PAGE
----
The KISS RE-REVIEW SERIES Part 26:
The Animalize tour was the most successful that Kiss had done since the original lineup. It was an exciting stage show including a finale with the band playing on a levitating platform over the stage. It was logical to film the Detroit concert, returning to the Cobo Hall where much of Kiss Alive! was forged in 1975. It had been a long time since Kiss released anything live. The sequel album Alive II came in 1977, and then Kiss underwent radical upheaval and change, as we have documented through this series. In the 1970s there was a pattern: Three studio albums and then a live album. Animalize was the sixth studio album since Alive II with no Alive III on the horizon.
Fans had their own theories as to why Alive III never materialized when due, but it likely has a lot to do with the lineup changes, shifts in direction, and fading fortunes. These events all struck right around the time when the third live album would have been appropriate, but as Kiss replaced members and took off the makeup, they had to re-establish themselves as a valid, current entity not dependant on past glories.
The Animalize Cobo Hall concert that was filmed was released in 1985 as the home video, Animalize Live Uncensored. For an entire generation of Kiss fans, Animalize Live Uncensored was our own Alive III. You could break down KISStory up to this point into three distinct eras as seen in the chart below.
Kiss had a whole new generation of fans, the MTV generation, who associated the makeup with ancient history. We didn’t have our own Kiss Alive. Without one, we made Animalize Live Uncensored into our unofficial Alive III.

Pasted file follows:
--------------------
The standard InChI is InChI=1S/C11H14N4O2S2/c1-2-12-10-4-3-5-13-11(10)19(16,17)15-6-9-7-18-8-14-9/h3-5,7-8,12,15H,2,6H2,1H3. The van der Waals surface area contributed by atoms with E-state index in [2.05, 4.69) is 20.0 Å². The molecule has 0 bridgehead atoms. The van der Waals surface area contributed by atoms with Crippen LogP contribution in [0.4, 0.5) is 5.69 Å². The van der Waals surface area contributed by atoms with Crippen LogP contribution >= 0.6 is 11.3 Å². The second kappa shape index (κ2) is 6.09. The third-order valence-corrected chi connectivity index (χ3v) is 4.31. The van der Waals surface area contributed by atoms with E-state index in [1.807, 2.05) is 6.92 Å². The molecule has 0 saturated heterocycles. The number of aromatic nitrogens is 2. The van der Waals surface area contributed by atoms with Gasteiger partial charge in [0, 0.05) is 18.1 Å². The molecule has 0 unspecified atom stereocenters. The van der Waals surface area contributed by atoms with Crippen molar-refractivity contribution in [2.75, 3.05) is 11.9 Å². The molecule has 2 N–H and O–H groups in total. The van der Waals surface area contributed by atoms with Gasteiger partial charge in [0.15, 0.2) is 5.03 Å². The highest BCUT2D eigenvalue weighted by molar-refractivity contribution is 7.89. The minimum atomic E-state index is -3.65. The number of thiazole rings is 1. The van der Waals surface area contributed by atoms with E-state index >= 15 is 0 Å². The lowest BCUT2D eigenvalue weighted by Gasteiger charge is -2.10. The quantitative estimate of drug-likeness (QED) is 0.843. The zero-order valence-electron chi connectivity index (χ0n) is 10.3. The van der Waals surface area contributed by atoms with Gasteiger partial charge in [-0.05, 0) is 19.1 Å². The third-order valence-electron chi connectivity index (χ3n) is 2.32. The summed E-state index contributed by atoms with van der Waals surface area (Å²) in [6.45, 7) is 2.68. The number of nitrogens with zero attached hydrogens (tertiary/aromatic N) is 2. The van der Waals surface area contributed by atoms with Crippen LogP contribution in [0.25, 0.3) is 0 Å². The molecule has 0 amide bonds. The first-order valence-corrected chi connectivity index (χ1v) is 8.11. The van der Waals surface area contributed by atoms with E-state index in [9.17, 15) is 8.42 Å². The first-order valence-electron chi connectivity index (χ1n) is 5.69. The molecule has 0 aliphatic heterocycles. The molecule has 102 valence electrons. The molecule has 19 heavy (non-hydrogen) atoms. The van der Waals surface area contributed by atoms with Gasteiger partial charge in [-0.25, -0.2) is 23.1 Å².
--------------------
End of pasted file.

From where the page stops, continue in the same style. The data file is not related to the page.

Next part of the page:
Kiss were introducing yet another guitar player to the fans, but Bruce Kulick was fitting in great. Animalize Live Uncensored gave the fans at home a chance to check out his interpretations of new and old Kiss classics. He gave the Mark St. John tracks a smoother soloing style with more emphasis on hooky licks. The threw on tons of the flash that was in vogue at the time, but he didn’t showboat. He did exactly what the bosses (Paul and Gene) wanted, and he did it well enough to win over fans and keep the gig.
The Kiss of the 80s were way, way faster than the Kiss of the 70s. Eric Carr could play things that Peter Criss couldn’t, and speed was in fashion. Even old songs like “Cold Gin” and “Detroit Rock City” were sped up and 80s-ized. The fast stuff from their 80s albums, like “Fits Like a Glove” and “Young and Wasted” are done up even faster. Lots of songs by the original band such as “Shout it Out Loud”, “Christine Sixteen”, “Firehouse”, “Strutter” and many more were dropped in favour of new ones. “Under the Gun”, “Thrills in the Night” and “Heaven’s on Fire” were the newest, while plenty of songs from Lick it Up and Creatures were also retained. Using the chart above for reference, only five Kiss songs from the first two eras combined were included. The third era, never before represented in live form, gets ten tracks. The rest of the space is taken up by solos: Paul Stanley (guitar), Gene Simmons (bass) and Eric Carr (drums). There is no Bruce Kulick solo. As you have probably surmised, a Paul Stanley feature solo is as basic as they get, with Gene’s only a modicum more memorable. Eric Carr’s is fun and flashy — more so on video.